MICHAEL RYAN 26TH BATTN.
WILLIAM SIMPSON 75TH BATTN.
JAMES E. SKEOCH C.M.G.C.
JAMES H. STEELE P.P.C.L.I.
GEORGE STEWART 18TH BATTN.
ALEXANDER C. WHITELAW 3RD C.M.G.C.
WALTER E. WILLIAMS 75TH BATTN.
LLOYD W. YOUNG 18TH BATTN.
THESE THOUGHT NOT OF SELF
BUT GAVE THEIR LIVES FOR US
THIS PARK IS DEDICATED TO THE MEMORY OF
DOCTOR NORMAN CRAIG M.R.C.S.(ENG)
EX FLIGHT SUB-LIEUT. R.N.A.S.
1895 - 1965
A BELOVED PHYSICIAN IN FERGUS FOR 43 YEARS
WHO DEDICATED HIS LIFE TO HIS PROFESSION
AUTHOR & PRODUCER OF THE PLAY
>YOU'RE LUCKY IF YOU'RE KILLED<
PROCEEDS OF WHICH WERE USED TO ERECT
THIS ORIGINAL WAR MEMORIAL
DIRECTOR OF THE UNVEILING CEREMONIES
AND THE DAWN PARADE AUGUST 1935
HE IS GREATEST WHO SERVES BEST
Thursday, 19 July 2012
Location: Halton Region, Halton Hills N 43 38.742 W 079 55.643
At the entrance to the Georgetown fairgrounds, on Park Avenue, west of Charles Street.
These gates and the entrance to the town park and farigrounds have been dedicated to The Lorne Scots Regiment on their 145 anniversary of service to the area.
LORNE SCOTS WAY
Dedicated October 24, 2011
IN HONOUR OF
THE 145TH ANNIVERSARY
OF THE LORNE SCOTS
(Peel, Dufferin, and Halton Regiment)
by Mayor Rick Bonette
and Members of Town Council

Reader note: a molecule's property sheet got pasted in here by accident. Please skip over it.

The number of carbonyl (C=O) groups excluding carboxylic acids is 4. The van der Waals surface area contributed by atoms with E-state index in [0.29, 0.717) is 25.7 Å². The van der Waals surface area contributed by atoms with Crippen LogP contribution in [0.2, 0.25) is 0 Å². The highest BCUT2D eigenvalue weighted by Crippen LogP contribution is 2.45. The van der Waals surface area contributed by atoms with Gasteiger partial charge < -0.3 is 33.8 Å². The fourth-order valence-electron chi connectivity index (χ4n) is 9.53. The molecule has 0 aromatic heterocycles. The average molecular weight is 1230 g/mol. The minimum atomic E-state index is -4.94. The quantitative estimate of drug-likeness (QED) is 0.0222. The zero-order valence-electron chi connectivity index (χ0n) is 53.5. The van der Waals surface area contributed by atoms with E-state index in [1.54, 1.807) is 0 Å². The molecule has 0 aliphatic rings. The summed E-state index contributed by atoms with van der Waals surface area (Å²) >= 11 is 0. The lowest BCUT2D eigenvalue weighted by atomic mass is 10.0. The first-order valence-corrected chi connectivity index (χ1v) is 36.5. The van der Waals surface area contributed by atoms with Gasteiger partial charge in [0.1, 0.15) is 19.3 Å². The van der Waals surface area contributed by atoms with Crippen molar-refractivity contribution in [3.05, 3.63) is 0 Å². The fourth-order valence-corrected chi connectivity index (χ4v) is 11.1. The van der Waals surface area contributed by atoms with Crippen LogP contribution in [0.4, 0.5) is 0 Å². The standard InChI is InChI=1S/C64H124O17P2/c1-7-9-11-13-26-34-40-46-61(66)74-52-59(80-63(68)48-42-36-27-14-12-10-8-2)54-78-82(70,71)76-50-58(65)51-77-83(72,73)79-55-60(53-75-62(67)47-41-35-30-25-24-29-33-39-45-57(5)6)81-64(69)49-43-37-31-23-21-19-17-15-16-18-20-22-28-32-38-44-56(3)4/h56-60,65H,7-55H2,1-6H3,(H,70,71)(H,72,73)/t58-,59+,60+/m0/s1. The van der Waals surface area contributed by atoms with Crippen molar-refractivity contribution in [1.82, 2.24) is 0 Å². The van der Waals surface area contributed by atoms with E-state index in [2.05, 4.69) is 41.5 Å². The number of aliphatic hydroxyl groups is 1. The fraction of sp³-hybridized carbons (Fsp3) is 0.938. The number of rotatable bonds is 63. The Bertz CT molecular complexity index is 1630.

This history is taken from their website: http://www.lornescots.ca/army/history.htm
A Proud Past
On 14 September 1866 the 36th Peel Battalion was authorized and on 28 September the 20th Halton Battalion of Infantry was formed. These two regiments, some 70 years later, were to be reorganized to form The Lorne Scots (Peel, Dufferin and Halton Regiment). The first Scottish connection was made on 27 September 1879 when the Halton Rifles were reviewed by His Excellency The Marquis of Lorne and permission was received in 1881 to redesignate the 20th Halton Rifles as the 20th Halton Battalion Lorne Rifles. In addition, the wearing of tartan trews and the diced Glengarry were authorized and a Pipe Band was formed.
During the Boer War the regiment, as a unit, did not go to war; however, many officers and men from both regiments served there. During the First World War, regiments as such were not mobilized but drafts from various units were called up and formed into numbered battalions.